About me


James Sneyd
Department of Mathematics

  Overall, I'm interested in the applications of mathematics to medicine and physiology, and to biology in general. In particular, the mathematical methods I tend to use are dynamical systems, differential equations, and numerical methods. Of greatest interest to me are spatial and temporal pattern formation, oscillations, nonlinear waves, and excitable systems.

I'm always looking for good PhD or MSc students to join the projects. I'm also happy to supervise students for summer research projects.

Airway smooth muscle and asthma

I'm working with Mike Sanderson, Jason Bates, Anne-Marie Lauzon and Merryn Tawhai to try and understand what controls the contraction of airway smooth muscle. When this goes wrong and contracts too much you get asthma, so it's a problem of major concern. We're constructing mathematical models of the calcium dynamics of an airway smooth muscle cell, and trying to understand how this interacts with the crossbridges to cause contraction.

Currently I have two post-docs (Antonio Politi and Amanda Elvin) and a PhD student (Inga Wang) working on this project.

Saliva secretion

...is regulated by the calcium dynamics of parotid acinar cells. Ted Begenisich, Jim Melvin, David Yule, Trevor Shuttleworth, Edmund Crampin and I are trying to understand how this works. This involves models of fluid secretion and fluid transport and how this is linked to calcium dynamics and ion channels.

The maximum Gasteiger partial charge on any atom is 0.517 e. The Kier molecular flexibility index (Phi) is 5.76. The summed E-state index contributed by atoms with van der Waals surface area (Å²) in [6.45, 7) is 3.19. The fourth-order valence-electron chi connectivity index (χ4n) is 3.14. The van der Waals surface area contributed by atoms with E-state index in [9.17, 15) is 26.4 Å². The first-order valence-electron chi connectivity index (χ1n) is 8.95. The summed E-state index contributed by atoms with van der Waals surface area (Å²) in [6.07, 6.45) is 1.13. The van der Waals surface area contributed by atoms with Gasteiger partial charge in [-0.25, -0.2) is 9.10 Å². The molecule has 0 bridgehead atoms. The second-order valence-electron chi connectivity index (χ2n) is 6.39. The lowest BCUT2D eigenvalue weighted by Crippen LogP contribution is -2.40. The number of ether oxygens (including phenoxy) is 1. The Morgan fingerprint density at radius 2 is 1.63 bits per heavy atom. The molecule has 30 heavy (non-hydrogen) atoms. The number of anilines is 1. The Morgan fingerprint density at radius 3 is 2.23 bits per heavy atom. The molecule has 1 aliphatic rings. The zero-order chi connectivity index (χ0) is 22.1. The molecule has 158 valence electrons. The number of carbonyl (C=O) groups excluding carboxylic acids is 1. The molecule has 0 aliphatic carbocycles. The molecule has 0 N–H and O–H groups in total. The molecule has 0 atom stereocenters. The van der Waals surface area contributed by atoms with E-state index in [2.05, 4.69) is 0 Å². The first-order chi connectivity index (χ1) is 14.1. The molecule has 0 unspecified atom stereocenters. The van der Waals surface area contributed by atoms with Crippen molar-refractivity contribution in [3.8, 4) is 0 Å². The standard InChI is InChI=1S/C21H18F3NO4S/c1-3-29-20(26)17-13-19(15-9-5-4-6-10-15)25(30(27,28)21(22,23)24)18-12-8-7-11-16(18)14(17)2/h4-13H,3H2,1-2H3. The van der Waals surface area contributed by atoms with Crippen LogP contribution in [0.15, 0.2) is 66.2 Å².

Elan Gin is a PhD student working on this project.

GnRH neurons

The secretion of gonadotropin-releasing hormone (GnRH) is crucial for the control of development, fertility, maturation, etc. I'm working with Allan Herbison to construct models of electrical spiking and calcium oscillations in GnRH neurons, to try and understand better how GnRH secretion is controlled.

Wen Duan is a PhD student working on this project.

Calcium dynamics

Calcium is important in practically every cell type, and controls a variety of cellular processes. For example, I'm working with Peter Hunter and Mark Cannell on how to model calcium in cardiac cells, and with Martin Falcke on how to construct stochastic models of calcium dynamics. The mathematics of calcium models is being studied by Vivien Kirk, Martin Wechselberger and myself in a project that involves a lot of nonlinear bifurcations and dynamical systems. I wish I understood it. Vivien has a couple of students working on these projects.

My PhD student on this project is Shawn Means.